Friday, July 23, 2010

UPDATED-Still Lost in Translation: 垄断 ≠ Monopoly

UPDATE: I have added some comments from Don Clarke of China Law Prof Blog at the bottom of this article.

Preface: My Twitter acquaintances sometimes accuse me of being pedantic, an inconvenient malady to suffer when one is restricted to 140-character soundbites. While most of this article may indeed sound overly pedantic, it has a real-world application concerning the role of foreign automakers in the Chinese market. If you read to the end, I promise it will all make sense. What you see here is the scaffolding surrounding an intellectual edifice that is still under construction. If you find this sort of thing boring, you may want to skip grad school. :-)


A few months ago, I wrote a series of posts (the first of which is here) in which I attempted to get a handle on the terms guo jin min tui and guo tui min jin. Part of the upshot was that many English speakers wrongly translated the latter term as “privatization” when in fact that was not the intention of the Chinese speakers who introduced the term. Furthermore, since the former term is the exact opposite of the latter, we translated it as “nationalization”, which was also incorrect.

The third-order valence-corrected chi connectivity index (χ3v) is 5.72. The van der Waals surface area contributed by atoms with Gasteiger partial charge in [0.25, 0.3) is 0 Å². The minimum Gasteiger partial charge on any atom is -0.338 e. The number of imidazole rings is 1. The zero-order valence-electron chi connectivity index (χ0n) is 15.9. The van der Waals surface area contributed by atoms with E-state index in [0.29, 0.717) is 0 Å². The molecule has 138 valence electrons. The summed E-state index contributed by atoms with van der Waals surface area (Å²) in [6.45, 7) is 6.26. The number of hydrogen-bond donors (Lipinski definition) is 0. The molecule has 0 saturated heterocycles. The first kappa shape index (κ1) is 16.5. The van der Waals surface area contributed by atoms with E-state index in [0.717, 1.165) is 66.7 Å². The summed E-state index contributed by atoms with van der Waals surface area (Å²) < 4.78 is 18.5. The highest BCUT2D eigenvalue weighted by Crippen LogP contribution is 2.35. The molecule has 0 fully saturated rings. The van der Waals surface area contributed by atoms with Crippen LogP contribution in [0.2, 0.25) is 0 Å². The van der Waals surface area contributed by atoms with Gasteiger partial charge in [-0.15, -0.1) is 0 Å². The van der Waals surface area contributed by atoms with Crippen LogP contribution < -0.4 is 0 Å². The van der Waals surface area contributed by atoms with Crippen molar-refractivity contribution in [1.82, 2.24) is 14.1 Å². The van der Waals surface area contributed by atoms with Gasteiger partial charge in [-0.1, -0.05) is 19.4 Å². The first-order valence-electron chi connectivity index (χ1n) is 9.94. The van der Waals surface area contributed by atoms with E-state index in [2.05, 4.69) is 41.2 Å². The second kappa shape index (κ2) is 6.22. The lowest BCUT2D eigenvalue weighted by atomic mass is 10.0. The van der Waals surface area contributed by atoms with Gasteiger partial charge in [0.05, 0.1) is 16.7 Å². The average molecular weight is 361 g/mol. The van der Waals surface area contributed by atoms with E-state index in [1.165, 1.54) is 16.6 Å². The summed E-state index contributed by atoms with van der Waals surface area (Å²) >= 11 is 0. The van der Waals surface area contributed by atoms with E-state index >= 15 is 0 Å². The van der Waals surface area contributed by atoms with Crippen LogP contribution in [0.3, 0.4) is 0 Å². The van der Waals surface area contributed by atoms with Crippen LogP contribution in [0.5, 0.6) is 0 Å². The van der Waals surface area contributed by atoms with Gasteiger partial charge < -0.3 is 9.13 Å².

Whether my dissertation will ultimately provide a better understanding of business-government relations and industrial planning in China remains to be seen. But one of the unexpected by-products of research in Chinese language documents is a discovery that, in many cases, Chinese and English speakers, even when relying on dictionaries and professional interpreters, often have very different concepts in mind for what they think is a common term.

Doesn't 垄断 mean monopoly?

The latest example is 垄断 (longduan) which is always translated as “monopoly.”

Google Translate, Babelfish and my Concise English-Chinese Chinese-English Dictionary all give the English word “monopoly” as the translation of "longduan". And, with the exception of Babelfish, they give “longduan” as the Chinese translation of of the English word "monopoly". (Babelfish, gives 独占 (duzhan) as the translation of monopoly.)